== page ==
Friends of Atascadero Lake is to be commended for its efforts to enhance Atascadero’s little lake. They can’t make it rain. They can’t fill it from a single deep well a couple thousand feet from the lake.
But still, they have been successful in getting us talking about steps to at least ensure that when it does rain again, we’ll have a cleaner, deeper lake than perhaps any other time in the body of water’s 100-year history.
There is no doubt in my mind that this group influenced the city’s efforts to dredge the lake months ago and to continue with more of what I call “digging out the goo” before the rains come.
In fact, Tuesday night the Atascadero City Council will vote on a contract that will result in some more dredging, hopefully more than was done last year around the island.
I’m disappointed that the contract does not include rebuilding the rock and concrete wall between the Lake Pavilion and the boat docks.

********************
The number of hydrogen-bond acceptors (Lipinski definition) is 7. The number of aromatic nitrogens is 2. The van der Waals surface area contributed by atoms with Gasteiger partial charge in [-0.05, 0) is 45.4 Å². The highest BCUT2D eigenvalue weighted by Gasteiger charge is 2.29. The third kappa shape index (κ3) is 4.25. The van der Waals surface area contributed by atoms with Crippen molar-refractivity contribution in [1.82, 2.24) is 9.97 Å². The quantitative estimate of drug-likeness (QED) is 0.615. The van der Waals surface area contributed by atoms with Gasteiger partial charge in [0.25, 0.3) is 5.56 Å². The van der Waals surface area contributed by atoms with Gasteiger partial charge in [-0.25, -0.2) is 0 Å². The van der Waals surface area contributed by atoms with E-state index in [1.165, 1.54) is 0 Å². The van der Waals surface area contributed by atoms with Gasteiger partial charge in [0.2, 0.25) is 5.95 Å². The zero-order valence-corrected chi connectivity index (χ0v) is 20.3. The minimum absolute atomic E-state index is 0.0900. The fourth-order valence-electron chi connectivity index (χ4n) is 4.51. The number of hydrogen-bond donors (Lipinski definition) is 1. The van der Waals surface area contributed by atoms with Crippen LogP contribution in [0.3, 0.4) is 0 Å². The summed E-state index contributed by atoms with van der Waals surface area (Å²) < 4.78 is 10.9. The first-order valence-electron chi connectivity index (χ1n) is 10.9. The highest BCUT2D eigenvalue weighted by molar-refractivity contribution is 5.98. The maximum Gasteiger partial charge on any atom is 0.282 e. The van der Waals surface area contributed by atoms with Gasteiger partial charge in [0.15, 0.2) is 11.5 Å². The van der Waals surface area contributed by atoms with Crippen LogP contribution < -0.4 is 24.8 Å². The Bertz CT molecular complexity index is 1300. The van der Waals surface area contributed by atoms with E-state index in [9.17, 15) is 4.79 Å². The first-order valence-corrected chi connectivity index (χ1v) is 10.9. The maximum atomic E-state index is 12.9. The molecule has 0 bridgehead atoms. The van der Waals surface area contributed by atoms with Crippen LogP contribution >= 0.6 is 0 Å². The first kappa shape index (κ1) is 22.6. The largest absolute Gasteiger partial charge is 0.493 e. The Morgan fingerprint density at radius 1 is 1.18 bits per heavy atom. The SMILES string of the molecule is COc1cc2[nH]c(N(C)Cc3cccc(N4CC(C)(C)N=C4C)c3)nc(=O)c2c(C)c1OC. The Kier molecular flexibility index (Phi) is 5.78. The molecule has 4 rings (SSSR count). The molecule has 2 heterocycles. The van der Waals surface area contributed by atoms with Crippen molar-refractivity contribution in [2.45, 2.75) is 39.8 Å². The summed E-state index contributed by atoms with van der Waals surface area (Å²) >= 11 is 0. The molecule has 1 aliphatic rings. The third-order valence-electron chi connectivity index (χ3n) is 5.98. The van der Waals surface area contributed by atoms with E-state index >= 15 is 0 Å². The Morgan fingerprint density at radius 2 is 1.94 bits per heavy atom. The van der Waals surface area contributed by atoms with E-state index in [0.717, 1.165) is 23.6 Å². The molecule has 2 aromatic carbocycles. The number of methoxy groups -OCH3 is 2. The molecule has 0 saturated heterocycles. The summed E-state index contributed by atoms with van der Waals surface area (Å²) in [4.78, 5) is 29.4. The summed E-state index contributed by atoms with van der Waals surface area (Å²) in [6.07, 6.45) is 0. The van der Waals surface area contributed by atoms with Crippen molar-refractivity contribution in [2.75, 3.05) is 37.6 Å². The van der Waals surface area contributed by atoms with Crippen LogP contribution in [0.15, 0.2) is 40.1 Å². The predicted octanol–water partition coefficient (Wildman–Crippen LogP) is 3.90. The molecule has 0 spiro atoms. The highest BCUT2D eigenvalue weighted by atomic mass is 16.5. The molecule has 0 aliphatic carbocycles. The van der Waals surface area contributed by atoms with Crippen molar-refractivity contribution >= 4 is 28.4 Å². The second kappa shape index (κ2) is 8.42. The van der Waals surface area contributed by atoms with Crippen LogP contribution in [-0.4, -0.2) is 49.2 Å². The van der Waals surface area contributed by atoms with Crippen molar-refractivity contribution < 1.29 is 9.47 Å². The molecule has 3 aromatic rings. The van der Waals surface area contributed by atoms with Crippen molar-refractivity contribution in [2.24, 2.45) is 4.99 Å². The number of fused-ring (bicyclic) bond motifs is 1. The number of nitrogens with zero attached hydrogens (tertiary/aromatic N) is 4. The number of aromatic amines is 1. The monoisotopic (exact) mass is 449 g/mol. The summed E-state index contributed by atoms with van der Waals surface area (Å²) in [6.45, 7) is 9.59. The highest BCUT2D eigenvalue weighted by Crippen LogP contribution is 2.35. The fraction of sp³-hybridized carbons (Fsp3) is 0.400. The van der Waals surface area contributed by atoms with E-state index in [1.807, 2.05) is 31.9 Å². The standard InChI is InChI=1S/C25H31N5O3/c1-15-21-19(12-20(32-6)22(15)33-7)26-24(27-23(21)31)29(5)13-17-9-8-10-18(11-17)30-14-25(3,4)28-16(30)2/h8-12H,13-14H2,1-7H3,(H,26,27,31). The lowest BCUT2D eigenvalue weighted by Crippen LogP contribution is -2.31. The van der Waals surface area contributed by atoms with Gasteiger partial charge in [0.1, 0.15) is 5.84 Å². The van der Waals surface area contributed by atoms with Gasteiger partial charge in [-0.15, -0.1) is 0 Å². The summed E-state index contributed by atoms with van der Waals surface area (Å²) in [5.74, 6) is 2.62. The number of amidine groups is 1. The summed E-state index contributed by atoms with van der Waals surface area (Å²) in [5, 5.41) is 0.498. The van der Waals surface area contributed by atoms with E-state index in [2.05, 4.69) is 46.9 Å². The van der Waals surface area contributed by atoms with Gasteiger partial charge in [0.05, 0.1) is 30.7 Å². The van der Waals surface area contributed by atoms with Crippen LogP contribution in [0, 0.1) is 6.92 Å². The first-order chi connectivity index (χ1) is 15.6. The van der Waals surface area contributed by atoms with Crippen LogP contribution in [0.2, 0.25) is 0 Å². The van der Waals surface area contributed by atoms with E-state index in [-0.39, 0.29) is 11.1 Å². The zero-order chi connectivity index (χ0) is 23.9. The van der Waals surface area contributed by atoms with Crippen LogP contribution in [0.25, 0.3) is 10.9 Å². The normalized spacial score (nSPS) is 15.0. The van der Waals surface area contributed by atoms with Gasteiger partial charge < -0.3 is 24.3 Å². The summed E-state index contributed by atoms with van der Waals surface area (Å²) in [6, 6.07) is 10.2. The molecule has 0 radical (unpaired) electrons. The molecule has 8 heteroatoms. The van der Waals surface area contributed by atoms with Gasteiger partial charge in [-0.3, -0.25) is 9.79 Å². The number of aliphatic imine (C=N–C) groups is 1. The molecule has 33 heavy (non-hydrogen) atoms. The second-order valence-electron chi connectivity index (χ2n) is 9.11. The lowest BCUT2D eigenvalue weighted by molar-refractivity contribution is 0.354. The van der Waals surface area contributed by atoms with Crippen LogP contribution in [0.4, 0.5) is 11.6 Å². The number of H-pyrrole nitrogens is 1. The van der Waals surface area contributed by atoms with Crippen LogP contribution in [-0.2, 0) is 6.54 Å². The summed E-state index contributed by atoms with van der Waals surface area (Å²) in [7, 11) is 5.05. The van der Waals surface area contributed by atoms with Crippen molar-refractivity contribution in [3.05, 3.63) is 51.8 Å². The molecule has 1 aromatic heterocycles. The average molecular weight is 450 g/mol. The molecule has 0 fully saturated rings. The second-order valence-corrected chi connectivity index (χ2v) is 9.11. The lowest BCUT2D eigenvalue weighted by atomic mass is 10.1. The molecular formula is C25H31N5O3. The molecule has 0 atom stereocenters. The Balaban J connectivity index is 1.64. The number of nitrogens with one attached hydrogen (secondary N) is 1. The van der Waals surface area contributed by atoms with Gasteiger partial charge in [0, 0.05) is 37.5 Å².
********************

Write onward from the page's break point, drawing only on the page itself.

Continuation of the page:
This section has been in an ugly state of disrepair for at least three decades. Even minor work in the lake bottom before it rains in that area could make it possible for civic groups and volunteers to complete work on the existing walking path.
Equally encouraging is that John Lindsey, local meteorologist and media spokesman at PG&E, still feels positive that the Central Coast will get normal to above-normal levels of rainfall, albeit coming later in the rainfall year in February.
Many of you may remember that when the lake was very low in the mid-1990s the “March Miracle” rains filled the lake to where it was flowing over the spillway in just four weeks.
Lindsey is always cautious to point out that weather forecasting isn’t an exact science and there are “no guarantees.”
For right now, I’ll take his positive prognostication of more rainfall than we’ve seen in the past several years.
The city continues to deal with the permitting process before it can set foot — or tractor — in the dry lakebed, but hopefully common sense will prevail and the permitting agencies will let these necessary repairs be done to what has often been referred to as “the jewel of Atascadero.”
And I hope Friends of Atascadero Lake keeps its focus on the lake and gets what it deserves most — a very wet year.